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Annapurna Pictures Is Poised To Relaunch The 'Terminator' Franchise, But Can They Rescue A Damaged Brand?

The Playlist By Edward Davis | The Playlist October 31, 2012 at 12:05PM

Annapurna Pictures is having an interesting year. While they’ve backed some of the most exciting films of 2012 from some of our best auteurs (with tremendous casts to boot) -- Paul Thomas Anderson’s "The Master," Andrew Dominik’s "Killing Them Softly," John Hillcoat’s "Lawless" and coming up, Kathryn Bigelow’s “Zero Dark Thirty” -- as suggested in a somewhat alarmist piece by the Wrap recently, Annapurna Pictures could use a hit.
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The Terminator Megan Ellison

Annapurna Pictures is having an interesting year. While they’ve backed some of the most exciting films of 2012 from some of our best auteurs (with tremendous casts to boot) -- Paul Thomas Anderson’s "The Master," Andrew Dominik’s "Killing Them Softly," John Hillcoat’s "Lawless" and coming up, Kathryn Bigelow’s “Zero Dark Thirty” -- as suggested in a somewhat alarmist piece by the Wrap recently, Annapurna Pictures could use a hit.

While “Lawless” did much better than one might have anticipated ($57 million worldwide off a reported budget at $45 million) it still didn’t end up making money (factor in P&A, etc.) And while lauded the world over critically, Paul Thomas Anderson's picture will likely be a box-office loser (it cost $60 million to make, including the marketing and 70mm prints, and has taken in $15 million thus far). Brad Pitt may star in “Killing Them Softly,” but that picture, a screed against American capitalism, doesn't seem likely to breakout into a mainstream hit. Likewise, “Zero Dark Thirty” could be a major box-office contender, but it could also go the way of “The Hurt Locker” (the lowest grossing Oscar Best Picture of all time).

The Wrap suggested that Annapurna Pictures head/Hollywood scion billionaire Megan Ellison could “ruin” the movie business, by investing in all these expensive art projects without making a buck (“Ellison’s largesse pumps up prices for indie filmmakers across the board and creates a track record of financial failure that is likely to deter other investors”). While that remains to be seen, what does seem to track is that again, Annapurna needs to make a real buck for once. 

And all this time, while producing artier fare and making way for new films by Spike Jonze ("Her" starring Joaquin Phoenix), David O. Russell (the project formerly known as "American Bullshit" with Christian Bale, Jeremy Renner, Amy Adams and Bradley Cooper) and Bennett Miller ("Foxcatcher" with Steve Carell, Channing Tatum and Mark Ruffalo) while snapping up the distribution rights to Harmony Korine's "Spring Breakers" and Wong Kar-Wai's continually delayed "The Grandmaster," Annapurna has one solid contender to become a money-making franchise: the Terminator series of which they bought rights to last year.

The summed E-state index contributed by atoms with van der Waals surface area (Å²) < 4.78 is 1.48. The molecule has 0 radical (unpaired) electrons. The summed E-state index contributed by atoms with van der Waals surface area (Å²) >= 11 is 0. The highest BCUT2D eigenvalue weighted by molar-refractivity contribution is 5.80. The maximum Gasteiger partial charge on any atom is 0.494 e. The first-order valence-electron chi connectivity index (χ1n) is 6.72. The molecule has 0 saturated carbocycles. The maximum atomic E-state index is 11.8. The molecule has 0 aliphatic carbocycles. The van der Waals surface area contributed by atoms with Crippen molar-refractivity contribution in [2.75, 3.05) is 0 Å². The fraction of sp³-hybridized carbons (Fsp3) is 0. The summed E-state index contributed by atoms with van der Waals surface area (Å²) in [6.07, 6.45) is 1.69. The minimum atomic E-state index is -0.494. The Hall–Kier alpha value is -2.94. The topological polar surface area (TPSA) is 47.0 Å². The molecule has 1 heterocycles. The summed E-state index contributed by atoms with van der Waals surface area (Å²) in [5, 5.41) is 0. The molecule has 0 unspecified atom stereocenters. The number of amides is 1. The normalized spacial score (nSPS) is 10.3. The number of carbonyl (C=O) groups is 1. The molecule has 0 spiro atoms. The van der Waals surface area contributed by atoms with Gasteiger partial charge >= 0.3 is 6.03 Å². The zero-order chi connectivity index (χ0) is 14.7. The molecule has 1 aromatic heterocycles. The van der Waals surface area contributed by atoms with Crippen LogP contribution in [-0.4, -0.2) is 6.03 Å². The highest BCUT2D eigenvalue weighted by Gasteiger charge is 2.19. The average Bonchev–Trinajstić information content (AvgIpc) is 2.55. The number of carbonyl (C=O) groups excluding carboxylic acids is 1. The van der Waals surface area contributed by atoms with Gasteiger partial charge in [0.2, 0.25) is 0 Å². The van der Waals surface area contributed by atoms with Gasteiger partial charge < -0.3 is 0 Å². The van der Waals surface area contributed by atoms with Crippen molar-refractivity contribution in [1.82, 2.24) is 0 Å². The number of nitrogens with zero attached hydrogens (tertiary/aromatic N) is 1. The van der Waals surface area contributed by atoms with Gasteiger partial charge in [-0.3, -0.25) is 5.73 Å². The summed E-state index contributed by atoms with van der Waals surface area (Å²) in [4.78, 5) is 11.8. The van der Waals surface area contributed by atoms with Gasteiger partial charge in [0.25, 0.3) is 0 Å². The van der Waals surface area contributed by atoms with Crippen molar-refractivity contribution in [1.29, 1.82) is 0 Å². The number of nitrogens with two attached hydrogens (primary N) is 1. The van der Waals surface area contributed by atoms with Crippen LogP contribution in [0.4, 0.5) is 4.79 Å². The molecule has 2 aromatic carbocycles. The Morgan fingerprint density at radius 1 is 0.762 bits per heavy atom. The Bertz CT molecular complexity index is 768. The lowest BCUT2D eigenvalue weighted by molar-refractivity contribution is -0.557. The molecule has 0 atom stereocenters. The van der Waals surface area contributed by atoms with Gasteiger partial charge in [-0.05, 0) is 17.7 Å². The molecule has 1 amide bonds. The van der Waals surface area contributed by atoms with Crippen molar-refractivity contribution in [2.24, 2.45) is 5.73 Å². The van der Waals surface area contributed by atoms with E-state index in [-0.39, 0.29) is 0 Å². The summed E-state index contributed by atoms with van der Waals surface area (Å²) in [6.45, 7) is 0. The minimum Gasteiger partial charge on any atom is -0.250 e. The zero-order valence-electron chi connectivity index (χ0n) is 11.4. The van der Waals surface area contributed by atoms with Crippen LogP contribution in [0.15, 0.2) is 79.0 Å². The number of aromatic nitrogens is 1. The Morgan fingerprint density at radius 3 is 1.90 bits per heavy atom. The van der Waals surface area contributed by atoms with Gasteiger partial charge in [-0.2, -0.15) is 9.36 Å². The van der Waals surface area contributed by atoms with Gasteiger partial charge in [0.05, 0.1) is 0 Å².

Movement seems to be on the horizon. Annapurna tweeted this John Connor quote from “Terminator 2: Judgment Day” yesterday: "The whole thing goes: The future's not set. There's no fate but what we make for ourselves” and added “news is coming.” Presumably meaning a writer, director or creative team behind what some have called “Terminator 5.” But one has to wonder, after the creative duds of “Terminator 3: Rise Of The Machines” and 2009’s “Terminator Salvation,” how damaged is the Terminator brand?

Terminator 2: Judgement Day

With a tweet coming from 'Terminator 2,' could Annapurna perhaps want to go back to the T1 and T2 timeline as canon and try and pretend the other films don’t exist? It’s surely been done before in other franchises and worked, but arguably not one that already employs existing and complicated time travel elements that have made the chronology of the series pretty difficult to understand as it is. As tastemakers, will Annapurna bring a more thoughtful approach to the 'Terminator' series to bring it back to its roots and expand upon them? Is it even possible considering the series has been so screwed up that neither James Cameron nor Arnold Schwarzenegger seem interested in returning unless there's a truly great approach? And did “Terminator Salvation” prove that without those two, audiences don’t really care?

Cameron is definitely out of the picture considering he’s got a couple more “Avatar” films to contend with among other things he’d like to get up and running before he’s of old age. Schwarzenegger’s been in some conversations, but in the recent issue of Empire, the actor was rather dismissive about it. "I think (producer) Megan Ellison owns the rights to 'Terminator 16,' or whatever it is," he shared. "They have been trying to put a script together but I've not seen it, so I've no idea. There's nothing on the drawing board at this point. Nothing on the plan."

So, does Megan Ellison have the magic touch? Will the influence of her blockbuster brother David Ellison ("True Grit," "Mission: Impossible -- Ghost Protocol") be felt? Let us know below.

This article is related to: Annapurna Pictures, Terminator 5


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